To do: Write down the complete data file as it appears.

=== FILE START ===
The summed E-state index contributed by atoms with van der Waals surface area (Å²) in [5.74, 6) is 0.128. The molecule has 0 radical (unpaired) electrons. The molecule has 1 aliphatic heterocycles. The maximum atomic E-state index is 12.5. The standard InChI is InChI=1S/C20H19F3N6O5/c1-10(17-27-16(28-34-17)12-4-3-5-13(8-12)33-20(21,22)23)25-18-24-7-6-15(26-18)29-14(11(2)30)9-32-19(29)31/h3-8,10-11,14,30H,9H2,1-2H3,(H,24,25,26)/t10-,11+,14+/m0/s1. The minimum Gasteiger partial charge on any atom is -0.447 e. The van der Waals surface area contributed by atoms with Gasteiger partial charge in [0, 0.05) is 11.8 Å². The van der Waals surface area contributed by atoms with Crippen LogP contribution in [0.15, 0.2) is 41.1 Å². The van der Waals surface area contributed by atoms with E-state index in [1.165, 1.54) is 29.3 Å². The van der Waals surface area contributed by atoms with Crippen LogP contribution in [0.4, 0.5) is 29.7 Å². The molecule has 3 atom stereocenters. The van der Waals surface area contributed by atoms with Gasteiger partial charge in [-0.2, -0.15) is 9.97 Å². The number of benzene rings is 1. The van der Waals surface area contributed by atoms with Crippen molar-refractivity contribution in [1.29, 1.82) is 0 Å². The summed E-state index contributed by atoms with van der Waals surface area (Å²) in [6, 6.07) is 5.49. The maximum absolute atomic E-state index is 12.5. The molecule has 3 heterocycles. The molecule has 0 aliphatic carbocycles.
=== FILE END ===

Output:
The summed E-state index contributed by atoms with van der Waals surface area (Å²) in [5.74, 6) is 0.128. The molecule has 0 radical (unpaired) electrons. The molecule has 1 aliphatic heterocycles. The maximum atomic E-state index is 12.5. The standard InChI is InChI=1S/C20H19F3N6O5/c1-10(17-27-16(28-34-17)12-4-3-5-13(8-12)33-20(21,22)23)25-18-24-7-6-15(26-18)29-14(11(2)30)9-32-19(29)31/h3-8,10-11,14,30H,9H2,1-2H3,(H,24,25,26)/t10-,11+,14+/m0/s1. The minimum Gasteiger partial charge on any atom is -0.447 e. The van der Waals surface area contributed by atoms with Gasteiger partial charge in [0, 0.05) is 11.8 Å². The van der Waals surface area contributed by atoms with Crippen LogP contribution in [0.15, 0.2) is 41.1 Å². The van der Waals surface area contributed by atoms with E-state index in [1.165, 1.54) is 29.3 Å². The van der Waals surface area contributed by atoms with Crippen LogP contribution in [0.4, 0.5) is 29.7 Å². The molecule has 3 atom stereocenters. The van der Waals surface area contributed by atoms with Gasteiger partial charge in [-0.2, -0.15) is 9.97 Å². The number of benzene rings is 1. The van der Waals surface area contributed by atoms with Crippen molar-refractivity contribution in [1.29, 1.82) is 0 Å². The summed E-state index contributed by atoms with van der Waals surface area (Å²) in [6, 6.07) is 5.49. The maximum absolute atomic E-state index is 12.5. The molecule has 3 heterocycles. The molecule has 0 aliphatic carbocycles.